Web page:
World Cup represents opportunity for private business back home

With the World Cup set to get underway on June 14, businesses around the world are looking ways to capitalize on the sporting tournament.


With the World Cup set to get underway on June 14, businesses around the world are looking ways to capitalize on the sporting tournament.

CGTN’s Alasdair Baverstock reports from Mexico’s capital on how that country is preparing for the event.

Watch the original story on CGTN America

In Mexico City, Jose Fidel Martinez runs a bar that bills itself as the home of Real Madrid in Mexico, called the Barnabeu.

His strategy will not change for the international tournament when he hopes his bar will become the home of the Spanish fans.

“We have positioned ourselves as a bar for Mexicans, and for Spanish people,” he told CGTN. “As you can see, it’s a Real Madrid-themed bar, and it’s very unusual to find fans of other teams in here, and the Spanish community in the capital know that they have a dedicated place where they can watch and support their team.”

While Jose Fidel’s business strategy focuses on team preference, other companies are casting a wider net.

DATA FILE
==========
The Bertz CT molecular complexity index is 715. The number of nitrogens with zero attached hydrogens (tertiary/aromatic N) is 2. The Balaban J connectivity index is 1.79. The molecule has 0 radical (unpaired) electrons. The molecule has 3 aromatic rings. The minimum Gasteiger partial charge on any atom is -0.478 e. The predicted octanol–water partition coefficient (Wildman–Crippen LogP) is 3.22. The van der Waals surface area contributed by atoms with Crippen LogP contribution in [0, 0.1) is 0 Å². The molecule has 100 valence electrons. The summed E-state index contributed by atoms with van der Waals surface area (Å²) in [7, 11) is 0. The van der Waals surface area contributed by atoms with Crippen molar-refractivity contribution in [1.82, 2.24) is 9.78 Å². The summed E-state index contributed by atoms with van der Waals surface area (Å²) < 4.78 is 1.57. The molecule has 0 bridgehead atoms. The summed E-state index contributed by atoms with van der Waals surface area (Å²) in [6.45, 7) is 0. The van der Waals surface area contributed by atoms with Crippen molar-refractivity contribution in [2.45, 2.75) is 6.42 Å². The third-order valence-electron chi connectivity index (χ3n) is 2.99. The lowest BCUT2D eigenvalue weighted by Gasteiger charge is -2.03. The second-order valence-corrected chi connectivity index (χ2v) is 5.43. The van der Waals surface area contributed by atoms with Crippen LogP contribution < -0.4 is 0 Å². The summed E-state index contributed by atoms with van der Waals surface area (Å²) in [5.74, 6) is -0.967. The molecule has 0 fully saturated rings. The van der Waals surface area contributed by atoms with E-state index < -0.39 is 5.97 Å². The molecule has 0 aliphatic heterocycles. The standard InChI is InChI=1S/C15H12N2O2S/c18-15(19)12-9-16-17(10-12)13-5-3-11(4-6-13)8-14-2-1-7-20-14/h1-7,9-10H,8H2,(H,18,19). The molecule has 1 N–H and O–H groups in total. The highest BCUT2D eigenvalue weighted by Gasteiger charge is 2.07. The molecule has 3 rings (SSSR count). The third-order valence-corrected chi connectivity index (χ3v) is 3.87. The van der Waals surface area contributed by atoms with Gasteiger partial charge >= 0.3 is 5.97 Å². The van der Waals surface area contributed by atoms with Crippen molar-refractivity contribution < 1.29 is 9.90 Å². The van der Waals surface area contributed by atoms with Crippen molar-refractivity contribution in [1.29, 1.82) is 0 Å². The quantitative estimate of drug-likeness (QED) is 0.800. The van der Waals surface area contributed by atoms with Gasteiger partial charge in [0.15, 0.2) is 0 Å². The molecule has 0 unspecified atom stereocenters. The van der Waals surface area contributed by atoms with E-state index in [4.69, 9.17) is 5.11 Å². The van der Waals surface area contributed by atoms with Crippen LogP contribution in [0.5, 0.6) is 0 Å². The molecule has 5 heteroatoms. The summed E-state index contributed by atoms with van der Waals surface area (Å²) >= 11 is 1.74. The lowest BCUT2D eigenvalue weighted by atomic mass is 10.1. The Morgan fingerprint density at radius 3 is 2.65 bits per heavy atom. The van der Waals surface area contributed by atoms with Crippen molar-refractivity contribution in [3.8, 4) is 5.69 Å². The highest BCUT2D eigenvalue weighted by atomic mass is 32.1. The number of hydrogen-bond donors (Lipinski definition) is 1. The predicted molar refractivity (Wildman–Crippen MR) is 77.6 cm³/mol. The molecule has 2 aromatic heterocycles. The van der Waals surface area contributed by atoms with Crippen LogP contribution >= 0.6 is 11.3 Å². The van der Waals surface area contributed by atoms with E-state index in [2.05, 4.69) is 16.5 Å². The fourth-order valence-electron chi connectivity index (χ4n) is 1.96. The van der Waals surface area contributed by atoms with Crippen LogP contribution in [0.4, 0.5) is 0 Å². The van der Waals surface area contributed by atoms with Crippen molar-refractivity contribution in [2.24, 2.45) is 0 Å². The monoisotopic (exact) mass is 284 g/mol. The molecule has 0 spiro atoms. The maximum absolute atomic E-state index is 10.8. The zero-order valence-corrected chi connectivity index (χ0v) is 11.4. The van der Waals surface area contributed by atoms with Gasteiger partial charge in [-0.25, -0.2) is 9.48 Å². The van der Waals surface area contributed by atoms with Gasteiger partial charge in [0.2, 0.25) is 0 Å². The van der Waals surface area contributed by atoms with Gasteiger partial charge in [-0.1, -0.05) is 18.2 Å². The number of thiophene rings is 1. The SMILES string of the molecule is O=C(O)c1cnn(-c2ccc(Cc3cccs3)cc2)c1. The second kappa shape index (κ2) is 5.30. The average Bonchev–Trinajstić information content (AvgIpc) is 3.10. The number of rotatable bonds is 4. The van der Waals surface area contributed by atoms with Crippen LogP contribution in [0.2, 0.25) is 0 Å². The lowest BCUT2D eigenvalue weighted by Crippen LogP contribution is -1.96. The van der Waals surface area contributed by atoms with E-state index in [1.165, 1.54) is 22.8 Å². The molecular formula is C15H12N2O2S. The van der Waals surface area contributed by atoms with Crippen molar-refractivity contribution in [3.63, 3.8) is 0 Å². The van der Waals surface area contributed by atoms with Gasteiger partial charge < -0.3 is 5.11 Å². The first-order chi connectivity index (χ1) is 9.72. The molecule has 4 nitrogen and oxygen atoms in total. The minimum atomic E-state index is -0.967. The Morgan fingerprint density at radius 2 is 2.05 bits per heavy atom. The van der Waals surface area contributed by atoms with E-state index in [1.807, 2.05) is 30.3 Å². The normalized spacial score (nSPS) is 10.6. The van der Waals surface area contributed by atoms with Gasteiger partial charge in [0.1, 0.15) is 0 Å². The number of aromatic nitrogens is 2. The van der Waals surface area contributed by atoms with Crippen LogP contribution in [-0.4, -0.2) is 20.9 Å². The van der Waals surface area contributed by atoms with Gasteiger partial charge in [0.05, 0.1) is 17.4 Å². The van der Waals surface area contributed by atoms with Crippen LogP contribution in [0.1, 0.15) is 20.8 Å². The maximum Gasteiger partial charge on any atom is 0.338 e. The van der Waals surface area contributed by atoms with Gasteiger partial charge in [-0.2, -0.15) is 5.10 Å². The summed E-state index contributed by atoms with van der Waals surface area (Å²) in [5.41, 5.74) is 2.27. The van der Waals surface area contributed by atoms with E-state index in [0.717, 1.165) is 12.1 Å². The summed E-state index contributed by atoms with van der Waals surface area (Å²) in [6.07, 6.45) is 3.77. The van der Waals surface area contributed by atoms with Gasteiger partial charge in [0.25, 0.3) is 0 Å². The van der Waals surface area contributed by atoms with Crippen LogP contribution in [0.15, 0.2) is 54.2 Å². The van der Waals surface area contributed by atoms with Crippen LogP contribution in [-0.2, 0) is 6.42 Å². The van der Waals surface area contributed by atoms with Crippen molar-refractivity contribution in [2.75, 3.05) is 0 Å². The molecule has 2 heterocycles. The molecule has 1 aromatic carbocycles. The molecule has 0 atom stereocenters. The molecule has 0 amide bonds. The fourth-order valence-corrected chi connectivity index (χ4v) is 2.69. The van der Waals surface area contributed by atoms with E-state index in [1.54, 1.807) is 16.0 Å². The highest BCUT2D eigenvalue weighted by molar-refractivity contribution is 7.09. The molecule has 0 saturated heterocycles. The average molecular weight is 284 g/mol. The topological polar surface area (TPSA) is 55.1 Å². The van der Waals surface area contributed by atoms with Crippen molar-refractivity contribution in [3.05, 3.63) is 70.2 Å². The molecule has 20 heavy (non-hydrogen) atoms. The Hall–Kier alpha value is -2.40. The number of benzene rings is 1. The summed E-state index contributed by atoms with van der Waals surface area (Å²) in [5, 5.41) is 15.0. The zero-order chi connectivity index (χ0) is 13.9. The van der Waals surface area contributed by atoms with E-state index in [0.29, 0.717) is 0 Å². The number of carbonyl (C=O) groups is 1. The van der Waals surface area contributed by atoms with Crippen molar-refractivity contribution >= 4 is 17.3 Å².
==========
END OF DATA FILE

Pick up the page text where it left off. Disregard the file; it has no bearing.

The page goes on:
Clothing stores offer free balls with minimum purchases, a bottled water company offers a chance to attend the big games, while the World Cup sticker album has attracted kids and adults alike to mass swap-meets.

Sporting analogies are even used to encourage people to vote for their political ‘teams’ in next month’s presidential elections.

Diego Andrade, the founder of a popular football magazine, said that for Mexico the tournament represents far more than a simple sporting event.

“Mexicans, in reality, get excited over very little,” Diego Andrade, the founder of Apuntes de Rabona, a popular Mexican football magazine said. “We aren’t a winning country, but football carries a great social weight. It’s a reason to get together and celebrate, win or lose, and to forget for a while some of the larger problems that we are living through.”

Mexico faces a daunting challenge in the tournament. They’re in the so-called ‘Group of Death’, alongside Germany, Sweden and South Korea. But the public here is nevertheless hoping against hope that the stars will align, and the goals will go in.

And for businesses to turn this national passion into greater spending at the cash registers–, incisive strategy — much like in the beautiful game itself — is vital.

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Alasdair Baverstock MA is an award-winning multimedia foreign correspondent based in Mexico City, with more than five years of experience covering Latin America. Originally from London, and with full NCTJ certification, he specialises in news and feature journalism for print, radio and television. His work has previously been used as set-texts in British A-Level examinations. He currently works as CGTN America's Mexico correspondent, and has formerly published work in TIME Magazine, Daily Mail, The Atlantic, Penthouse, Fox News, BBC, Daily Telegraph, TRT World, and others.


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